The normal visual field angle in humans is 50 to 55°. The important thing is to focus visual tests on the possibility that all testers characterize the trace observed on the surface (trace of product, trace of detergent, trace of rust, trace of lime scale…) in the same way. The objective is to be able to maximally vary the angle of gaze on the surface observed (optimal angle of 45°), this allows for example rough patches that pass unnoticed at an angle of 90° to be seen.
The lighting of the item where the inspection takes place, the shadows caused by the configuration of the equipment, as well as the operator’s gaze distance relative to the equipment have their importance. This entails training in visual testing for each person who carries out this operation.

Fourman and Mullen determined that most substances would be visible at a rate of around 100μg/ 25cm2 of cleaned surface area that is 4 μg/cm2, taking account of the observation conditions.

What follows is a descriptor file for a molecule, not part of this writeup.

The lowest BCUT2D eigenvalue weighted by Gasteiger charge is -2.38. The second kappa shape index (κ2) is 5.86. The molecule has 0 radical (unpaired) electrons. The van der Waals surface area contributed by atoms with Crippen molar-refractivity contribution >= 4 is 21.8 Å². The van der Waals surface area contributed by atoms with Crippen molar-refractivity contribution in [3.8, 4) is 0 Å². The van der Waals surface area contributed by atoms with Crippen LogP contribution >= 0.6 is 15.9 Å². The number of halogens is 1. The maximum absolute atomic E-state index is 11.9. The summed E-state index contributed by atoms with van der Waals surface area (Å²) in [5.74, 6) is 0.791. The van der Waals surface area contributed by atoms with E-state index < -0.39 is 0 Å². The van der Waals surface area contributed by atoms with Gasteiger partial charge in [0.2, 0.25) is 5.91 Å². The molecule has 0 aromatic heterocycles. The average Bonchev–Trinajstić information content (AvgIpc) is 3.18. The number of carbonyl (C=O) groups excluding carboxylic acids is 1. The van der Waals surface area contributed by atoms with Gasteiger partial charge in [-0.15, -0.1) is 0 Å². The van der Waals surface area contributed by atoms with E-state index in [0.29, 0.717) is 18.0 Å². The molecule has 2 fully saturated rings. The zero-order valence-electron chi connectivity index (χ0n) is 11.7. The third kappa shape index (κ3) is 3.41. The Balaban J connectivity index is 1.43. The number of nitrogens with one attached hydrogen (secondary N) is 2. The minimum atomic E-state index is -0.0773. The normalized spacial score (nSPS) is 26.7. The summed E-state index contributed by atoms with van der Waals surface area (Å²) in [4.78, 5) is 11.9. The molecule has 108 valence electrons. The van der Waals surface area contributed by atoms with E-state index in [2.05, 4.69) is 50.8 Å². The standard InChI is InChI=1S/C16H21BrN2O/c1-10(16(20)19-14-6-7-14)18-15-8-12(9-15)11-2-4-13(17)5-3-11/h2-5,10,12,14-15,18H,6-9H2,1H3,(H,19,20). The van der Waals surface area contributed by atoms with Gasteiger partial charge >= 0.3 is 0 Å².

Jenkis et al are thought to have observed that with a good light source, the detection threshold was 1μg/cm2.
It is estimated that the visibility threshold for particles on a surface examined with the naked eye at a distance of 10cm is: 50μm under ambient light and 30μm under intense light (additional lighting, such as a flashlight…).

The other limit on direct visual testing, is that the operator conducting the test certifies the test as compliant or non-compliant on their honor.


Indirect visual testing (IVT)

Visual testing is indirect if the optical path between the surface inspected and the tester’s eye is interrupted. This category includes tests using photography, cameras, videoscopes, etc. It allows greater sensitivity than that of the naked human eye to be obtained and permits access to complex or restricted geometrical areas.